….yes, that Dave Ramsey. Wait…what? Now that I have your attention.
I’ve been dabbling with miles and points in one form or another since high school. I joined the Piedmont Airlines Frequent Flyer Bonus Program in the 1980s, took my first flights in First Class thanks to that, and I’ve been at it ever since.
I started to hit my stride in the 90’s when a big bonus for the Citi AAdvantage cards was in the 5 or 10,000 mile range. 🙂 Ha. At the time I was employed by American Airlines, but that did not stop me from trying to earn AAdvantage miles. I had a 75 percent travel job, with much of that international, and I did not want to leave miles on the table. Obviously, I wasn’t buying very many plane tickets, but all of my work related travel expenses were charged to my Citi AAdvantage card as were my personal expenses. I redeemed my first award, a roundtrip upgrade, on a personal flight which I had paid for because I was traveling over Thanksgiving. Had to go to the airport with a paper coupon back then. I walked away grinning like a cheshire cat. 😀 Then I hit the holy grail…. a 45,000 mile domestic first class roundtrip redemption. Might’ve been a paper coupon for that one too. The joy! Stop laughing! I was young and hadn’t yet discovered a website called FlyerTalk.
I discovered FT the year before I left the airline for more stable employment. I’m convinced if I’d been with FT from the beginning, I would be a lifetime AAdvantage Platinum now instead of lifetime Gold, but I appreciate what I have. Of course, there are even more great sources of information out there now – BoardingArea.com, Milepoint, and many many other blogs. More miles are now earned from credit card spending than flying. Things have evolved.
Where does Dave Ramsey fit into all this? Little known MJ fact – I’ve been known to be tight with a dollar. One or two people I know are laughing now. My grandmother taught me not to spend every dollar I made early on and that’s a habit that stuck. Most readers are well aware of how lean things were in the airline industry following 9/11. Bankruptcies, pay cuts, IF you got to keep your job, etc. Suffice it to say that I moved to a cash only (gasp) operation during and after the 2003-04 financial “reset” I experienced. Yes, I even used a debit card for spending!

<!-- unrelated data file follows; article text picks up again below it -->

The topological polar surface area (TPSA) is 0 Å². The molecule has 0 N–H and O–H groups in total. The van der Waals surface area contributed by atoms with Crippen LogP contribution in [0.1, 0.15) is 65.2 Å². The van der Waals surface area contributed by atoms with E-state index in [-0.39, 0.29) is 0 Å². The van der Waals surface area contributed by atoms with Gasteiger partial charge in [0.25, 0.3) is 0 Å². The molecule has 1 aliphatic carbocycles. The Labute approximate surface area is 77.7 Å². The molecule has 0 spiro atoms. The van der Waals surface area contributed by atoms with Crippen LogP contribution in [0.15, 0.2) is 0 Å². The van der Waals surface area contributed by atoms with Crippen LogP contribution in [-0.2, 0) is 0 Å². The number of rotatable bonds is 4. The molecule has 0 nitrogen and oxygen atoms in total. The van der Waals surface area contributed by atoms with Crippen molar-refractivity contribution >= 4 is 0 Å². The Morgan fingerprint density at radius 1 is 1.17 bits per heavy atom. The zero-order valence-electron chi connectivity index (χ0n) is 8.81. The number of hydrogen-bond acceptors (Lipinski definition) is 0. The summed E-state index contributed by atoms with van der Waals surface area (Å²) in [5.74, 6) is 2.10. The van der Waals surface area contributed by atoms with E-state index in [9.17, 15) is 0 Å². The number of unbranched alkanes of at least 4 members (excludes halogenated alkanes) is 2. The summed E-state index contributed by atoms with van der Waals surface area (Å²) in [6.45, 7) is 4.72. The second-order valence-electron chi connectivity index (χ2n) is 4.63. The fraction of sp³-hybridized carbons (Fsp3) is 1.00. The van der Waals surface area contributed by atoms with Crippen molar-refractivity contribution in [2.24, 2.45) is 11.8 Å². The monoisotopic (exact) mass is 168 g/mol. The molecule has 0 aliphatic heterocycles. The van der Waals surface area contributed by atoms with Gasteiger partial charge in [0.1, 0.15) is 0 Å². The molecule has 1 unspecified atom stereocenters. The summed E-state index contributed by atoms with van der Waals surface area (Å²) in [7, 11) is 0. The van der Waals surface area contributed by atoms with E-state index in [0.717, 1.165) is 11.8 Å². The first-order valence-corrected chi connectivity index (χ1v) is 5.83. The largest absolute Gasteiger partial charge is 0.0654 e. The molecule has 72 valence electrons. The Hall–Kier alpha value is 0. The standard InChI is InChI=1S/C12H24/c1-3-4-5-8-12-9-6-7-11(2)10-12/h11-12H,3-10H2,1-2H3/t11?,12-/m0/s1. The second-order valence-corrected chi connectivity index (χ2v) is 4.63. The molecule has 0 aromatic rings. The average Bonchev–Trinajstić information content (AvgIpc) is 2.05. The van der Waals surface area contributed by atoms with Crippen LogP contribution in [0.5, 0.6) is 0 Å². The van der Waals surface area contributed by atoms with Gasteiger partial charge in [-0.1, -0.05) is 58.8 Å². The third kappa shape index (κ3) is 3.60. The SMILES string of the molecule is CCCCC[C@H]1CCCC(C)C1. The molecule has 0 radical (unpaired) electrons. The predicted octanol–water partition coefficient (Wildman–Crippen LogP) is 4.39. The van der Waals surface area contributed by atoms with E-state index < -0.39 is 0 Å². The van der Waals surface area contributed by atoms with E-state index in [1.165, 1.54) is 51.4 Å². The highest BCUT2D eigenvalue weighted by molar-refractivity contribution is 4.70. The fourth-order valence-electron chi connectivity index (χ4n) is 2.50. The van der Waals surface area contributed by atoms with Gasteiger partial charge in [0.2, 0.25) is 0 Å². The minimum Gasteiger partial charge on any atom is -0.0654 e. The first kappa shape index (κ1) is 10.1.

But alas, life goes on. I got a new job, and began traveling more. I decided it was time to step back in, but I did so in a way that stuck to the principles of paying my bills on time and managing money as well as I could. I budget and track every penny I spend. There are a number of ways to do that, Quicken, Mint, and the other software programs, or even an old fashioned accounting ledger. Once upon a time, I even settled my accounts on a weekly basis, but I’ve found bi-weekly to work just fine for me nowadays. Finally, I don’t jump at every good deal I see, even 100,000 AAdvantage miles (though I’m admittedly tempted on that one). Something else will usually come along, and because I play from ahead of the game, and not behind, I can jump on it.
Everyone has their own way of doing things, and this is just mine. It probably won’t win any money management contests, and it’s certainly not an envelope system – but it works for me. YMMV.
-MJ, February 11, 2014